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The Most Powerful Thank-You Notes Don’t Come the Next Day

Sometimes it’s better to wait until you can really express how your life has been improved.


Read when you’ve got time to spare.


Write the letter, but not when you think. Photo from Unsplash/Aaron Burden.

Research shows that people routinely underestimate the value of expressing gratitude, and overestimate how harshly the literal elements of their thank-you notes will be judged.

We may also misjudge when to send thank you notes.

If you’ve just interviewed for a job, attended a party, or received a generous gift, you should express gratitude the next day, or soon after. Forgetting to do so could seem rude, or cost you the job opportunity. But according to organizational psychologist Adam Grant, author of Give and Take: Why Helping Others Drives Our Success, when people enhance your life via non-material gifts and informal interactions—mentorship, career advice, networking, informational meetings—it’s more powerful to express gratitude weeks, or even months, later.

As a professor at Wharton, Grant mentors many of his students, as he genuinely believes that sharing wisdom, and giving in general, benefits not only the giver and the receiver, but also the organizations and social structures in which they operate. (It’s a phenomenon he’s studied extensively.)

“Per my own research, I’ve found that the impact of help, like mentorship, is often hard to see in the moment,” Grant tells Quartz At Work. “It only unfolds over time.” For this reason, he says, the most meaningful thank-you notes he’s ever received from mentees are the ones that have come months or even years later. ”It makes me feel that the time I’ve spent with them mattered,” Grant says. “One of my favorites came from a student who intensely disagreed with my career advice at the time, and years later sent me a note about how I had changed his mind.”

Specificity is key here. “The best notes highlight how your life is different as a result of the advice you receive,” he says.

It’s a strategy I recently tested with one of my own mentors, and I can see why it works.

First, a bit of backstory: I jumped around career-wise a bit after college—first working at a hedge fund, then spending nearly a year recovering from surgeries, then freelancing my way into journalism. While I was on bedrest, my operated-upon foot elevated above my head, I’d write articles, send them to a bunch of editors, and routinely get ignored if not flat-out rejected. My self-confidence, already shot from inactivity, began to plummet.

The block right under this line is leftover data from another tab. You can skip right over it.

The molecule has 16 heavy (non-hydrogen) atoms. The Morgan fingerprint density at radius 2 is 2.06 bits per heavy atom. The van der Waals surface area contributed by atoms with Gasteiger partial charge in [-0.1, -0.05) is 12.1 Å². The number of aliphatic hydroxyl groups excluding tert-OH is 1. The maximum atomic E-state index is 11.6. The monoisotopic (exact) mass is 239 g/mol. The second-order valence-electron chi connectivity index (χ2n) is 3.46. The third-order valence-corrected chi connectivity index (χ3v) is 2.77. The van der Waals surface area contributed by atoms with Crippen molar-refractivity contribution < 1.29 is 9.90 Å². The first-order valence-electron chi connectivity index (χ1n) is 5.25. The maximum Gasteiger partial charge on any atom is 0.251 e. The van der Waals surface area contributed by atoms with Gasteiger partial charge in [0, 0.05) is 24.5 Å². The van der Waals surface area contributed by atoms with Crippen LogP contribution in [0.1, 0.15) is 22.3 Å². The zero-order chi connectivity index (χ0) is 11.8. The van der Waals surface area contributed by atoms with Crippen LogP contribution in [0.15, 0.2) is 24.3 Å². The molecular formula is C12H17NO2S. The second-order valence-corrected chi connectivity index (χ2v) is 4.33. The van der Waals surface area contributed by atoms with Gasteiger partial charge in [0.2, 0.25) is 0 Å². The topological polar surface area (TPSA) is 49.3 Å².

But one day, wheeling myself around Macy’s with my mom, my phone buzzed with an email from an editor at Quartz. She wanted to publish my essay. Weeks later, it went viral, and I was on a plane to speak at one of the most prestigious ideas festivals in the nation. Months later, I’d been published in The Washington Post and The Atlantic. And less than a half-year later, I was hired at Quartz.

In the days after that essay first published, I emailed the editor, Sarah Todd, thanking her for giving me the opportunity. I’m sure she appreciated that. But far more meaningful was when we sat down last week, nearly two years since the story went live, and I told her, face-to-face, that her believing in my potential, and taking a risk on my writing, entirely changed my life and career.

She had no idea that other editors had said no to the essay, and revealed that she only read it because I’d pitched Quartz so many times that her boss thought I should get a chance (persistence!). Serendipity worked in both of our favors, but she was touched to know that beyond elevating my writing, she’d permanently influenced my confidence, happiness, and professional potential. Without the passage of time—she’s since become a close friend and mentor—my message of gratitude wouldn’t have held the same weight it does now.

Research from Columbia Business School shows that “givers”—people who are inherently disposed toward giving more than they take—are especially attuned to the impact of the help they dole out. In two different studies, organizational behavior professors Francis Flynn (now at Stanford) and Joel Brockner found that while receivers of help judge their relationships with givers based on the treatment they receive while being assisted (i.e. being treated with dignity, or engaging in open, honest communication), the givers’ commitment to their relationships with receivers is more associated with their judgments of the outcomes associated with the favor they perform.

Essentially, the people who help you most—the “givers” in your life, be they your mentors, friends, teachers, or colleagues—are invested in hearing about the impact of their help on your life. The more positive their impact is, the more committed they are to your relationship.

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This post originally appeared on Quartz and was published August 14, 2018. This article is republished here with permission.

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